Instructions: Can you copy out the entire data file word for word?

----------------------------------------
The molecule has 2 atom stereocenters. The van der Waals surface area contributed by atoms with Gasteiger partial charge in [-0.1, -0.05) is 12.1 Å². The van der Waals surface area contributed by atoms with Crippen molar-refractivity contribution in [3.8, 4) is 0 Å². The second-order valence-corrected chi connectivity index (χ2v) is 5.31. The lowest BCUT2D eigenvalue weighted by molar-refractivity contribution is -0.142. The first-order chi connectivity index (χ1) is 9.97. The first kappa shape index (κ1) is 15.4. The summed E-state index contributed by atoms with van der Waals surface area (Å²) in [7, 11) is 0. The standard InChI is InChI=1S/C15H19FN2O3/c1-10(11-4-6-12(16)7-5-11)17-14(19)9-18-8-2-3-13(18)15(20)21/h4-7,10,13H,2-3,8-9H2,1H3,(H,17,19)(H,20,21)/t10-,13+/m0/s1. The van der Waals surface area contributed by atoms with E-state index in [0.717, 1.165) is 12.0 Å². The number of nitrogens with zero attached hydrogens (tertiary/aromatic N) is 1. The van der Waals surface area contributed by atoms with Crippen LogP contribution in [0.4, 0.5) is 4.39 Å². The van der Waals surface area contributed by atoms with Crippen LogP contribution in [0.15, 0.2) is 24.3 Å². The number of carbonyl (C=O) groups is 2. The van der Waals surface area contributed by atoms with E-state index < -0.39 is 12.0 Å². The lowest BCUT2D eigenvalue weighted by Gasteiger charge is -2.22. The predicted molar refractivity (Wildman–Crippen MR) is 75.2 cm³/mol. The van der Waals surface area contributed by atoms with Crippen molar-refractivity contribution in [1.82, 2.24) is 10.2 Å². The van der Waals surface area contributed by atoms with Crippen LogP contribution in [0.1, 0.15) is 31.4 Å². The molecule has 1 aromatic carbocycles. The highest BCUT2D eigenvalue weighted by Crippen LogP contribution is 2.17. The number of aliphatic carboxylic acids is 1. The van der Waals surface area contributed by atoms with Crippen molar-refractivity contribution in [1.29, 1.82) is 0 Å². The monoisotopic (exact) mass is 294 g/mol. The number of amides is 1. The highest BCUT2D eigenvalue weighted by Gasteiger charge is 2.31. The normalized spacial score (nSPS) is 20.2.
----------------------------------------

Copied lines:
The molecule has 2 atom stereocenters. The van der Waals surface area contributed by atoms with Gasteiger partial charge in [-0.1, -0.05) is 12.1 Å². The van der Waals surface area contributed by atoms with Crippen molar-refractivity contribution in [3.8, 4) is 0 Å². The second-order valence-corrected chi connectivity index (χ2v) is 5.31. The lowest BCUT2D eigenvalue weighted by molar-refractivity contribution is -0.142. The first-order chi connectivity index (χ1) is 9.97. The first kappa shape index (κ1) is 15.4. The summed E-state index contributed by atoms with van der Waals surface area (Å²) in [7, 11) is 0. The standard InChI is InChI=1S/C15H19FN2O3/c1-10(11-4-6-12(16)7-5-11)17-14(19)9-18-8-2-3-13(18)15(20)21/h4-7,10,13H,2-3,8-9H2,1H3,(H,17,19)(H,20,21)/t10-,13+/m0/s1. The van der Waals surface area contributed by atoms with E-state index in [0.717, 1.165) is 12.0 Å². The number of nitrogens with zero attached hydrogens (tertiary/aromatic N) is 1. The van der Waals surface area contributed by atoms with Crippen LogP contribution in [0.4, 0.5) is 4.39 Å². The van der Waals surface area contributed by atoms with Crippen LogP contribution in [0.15, 0.2) is 24.3 Å². The number of carbonyl (C=O) groups is 2. The van der Waals surface area contributed by atoms with E-state index < -0.39 is 12.0 Å². The lowest BCUT2D eigenvalue weighted by Gasteiger charge is -2.22. The predicted molar refractivity (Wildman–Crippen MR) is 75.2 cm³/mol. The van der Waals surface area contributed by atoms with Crippen molar-refractivity contribution in [1.82, 2.24) is 10.2 Å². The van der Waals surface area contributed by atoms with Crippen LogP contribution in [0.1, 0.15) is 31.4 Å². The molecule has 1 aromatic carbocycles. The highest BCUT2D eigenvalue weighted by Crippen LogP contribution is 2.17. The number of aliphatic carboxylic acids is 1. The van der Waals surface area contributed by atoms with Crippen molar-refractivity contribution in [1.29, 1.82) is 0 Å². The monoisotopic (exact) mass is 294 g/mol. The number of amides is 1. The highest BCUT2D eigenvalue weighted by Gasteiger charge is 2.31. The normalized spacial score (nSPS) is 20.2.